Collection Gems: July 2018

Figure 1


One would think the Map Collection holds only maps… but one would be wrong! One of the interesting “non-map” holdings in the Society’s Map Collection is Map 82, a set of 6 blueprints for a proposed mausoleum for the Emery family. Figure 1 shows the front elevation of the design. The mausoleum was destined for the Flemington’s Prospect Hill Cemetery. Mr. Emery is interred in Section B, a map of which is also in the Society’s Collection (Map 70).

Figure 2

However, the marker I found on Find-A-Grave is not the design in the blueprint. Rather, it is the one in Figure 2. There being no helpful lead on the blueprint, I assumed it was William P. Emery. He was a major land owner in Flemington, owned a lumber yard south of the South Branch Railroad, and several other lots, circled in the 1873 Beers map in Figure 3. Included are tracts on both sides of William Street (merely a coincidence?) and two lots at the intersection of Mine and Main Streets. Of particular interest is the large tract owned adjacent to Broad Street, east of Main Street. No intersection was there at the time, but now it is recognized by the cross street: Emery Avenue, which coincides with the northern property line of this lot.

Figure 3

Multiple online books record William’s ordination as an elder for the Flemington Presbyterian Church in 1848, a position he held for 25 years. He served on the Church’s Building Committee responsible for the renovation of the Church that was dedicated in May 1857, served two terms as a Church trustee, was elected an associate of Flemington’s Fame Fire Company upon its incorporation in 1841, and served several terms on the board of directors and officers for the Flemington Railroad. The man was involved! No wonder he would have a large mausoleum!

  • Sections A, B, F in Map 70
  • Sections C, D, E in Map 59
  • Sections H, I, J, K in Maps 37 or 60
  • Emery Mausoleum blueprint in Map 82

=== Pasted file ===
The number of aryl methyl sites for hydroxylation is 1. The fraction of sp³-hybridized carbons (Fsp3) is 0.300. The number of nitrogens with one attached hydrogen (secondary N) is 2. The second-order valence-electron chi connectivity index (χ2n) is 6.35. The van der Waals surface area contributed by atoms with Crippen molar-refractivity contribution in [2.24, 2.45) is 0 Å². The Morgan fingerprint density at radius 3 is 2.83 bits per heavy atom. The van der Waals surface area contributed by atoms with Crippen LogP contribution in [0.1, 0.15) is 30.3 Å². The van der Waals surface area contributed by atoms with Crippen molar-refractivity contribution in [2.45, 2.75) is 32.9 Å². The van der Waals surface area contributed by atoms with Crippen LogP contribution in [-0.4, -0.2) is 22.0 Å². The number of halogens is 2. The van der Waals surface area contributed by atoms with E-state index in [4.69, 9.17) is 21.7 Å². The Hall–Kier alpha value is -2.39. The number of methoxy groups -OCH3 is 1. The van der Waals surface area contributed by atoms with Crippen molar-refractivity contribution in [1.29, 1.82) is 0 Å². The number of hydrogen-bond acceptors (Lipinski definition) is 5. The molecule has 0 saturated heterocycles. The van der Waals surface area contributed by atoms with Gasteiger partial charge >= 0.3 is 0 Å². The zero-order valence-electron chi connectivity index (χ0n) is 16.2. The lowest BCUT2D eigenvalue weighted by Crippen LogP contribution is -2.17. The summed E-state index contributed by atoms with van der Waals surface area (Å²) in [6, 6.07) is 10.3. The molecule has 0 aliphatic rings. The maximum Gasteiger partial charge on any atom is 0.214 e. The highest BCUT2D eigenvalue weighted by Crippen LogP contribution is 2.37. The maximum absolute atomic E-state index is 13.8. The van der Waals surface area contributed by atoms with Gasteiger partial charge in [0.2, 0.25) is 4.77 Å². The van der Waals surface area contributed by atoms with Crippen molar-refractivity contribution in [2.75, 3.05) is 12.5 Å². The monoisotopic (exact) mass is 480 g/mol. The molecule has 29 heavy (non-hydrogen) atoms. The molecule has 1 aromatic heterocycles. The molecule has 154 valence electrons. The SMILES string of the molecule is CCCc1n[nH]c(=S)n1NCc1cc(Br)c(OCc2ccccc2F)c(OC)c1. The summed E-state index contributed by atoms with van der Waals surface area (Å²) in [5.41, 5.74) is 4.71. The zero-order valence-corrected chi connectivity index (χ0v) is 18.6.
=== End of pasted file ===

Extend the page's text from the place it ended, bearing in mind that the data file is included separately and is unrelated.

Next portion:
So that’s the story, right? Wrong!

Figure 4

I visited Prospect Hill Cemetery after I wrote the above and found the Emery mausoleum built per the blueprint in the Collection (Figure 4). But there are no names (other than “Emery”) on it, so I have to assume the mausoleum belongs to another Emery. The answer is likely provided by other information from the Hunterdon County Historical Society. Another well-to-do Emery was William E. Emery, based on the photographs of two Emery houses (Rose Lodge and Rose Hill) in HCHS holdings: Box 2: Vault 1. William E. Emery is also listed on the Beers map as a Lumber Merchant (see Figure 3). What is relationship (if any) of William E. Emery of Rose Lodge and William P. Emery of Rose Lawn? It isn’t clear from the available Federal Census records, but it’s hard to believe they aren’t related. A little more research might resolve that question.

As an aside, the Society has several other Emery-related holdings in its Collections.

  • Box 14, Folder 569 contains 10 items
  • Box 18, Folder 715 is a Hugh Capner Collection but contains an 1843 signed agreement between Capner and Emery.

Manuscript Collection 7 contains the papers of the Estate of William P. Emery from 1901 to 1934. Given these dates, the donor of these papers was clearly a son or grandson of the subject who was born in 1810.

I need to do more research.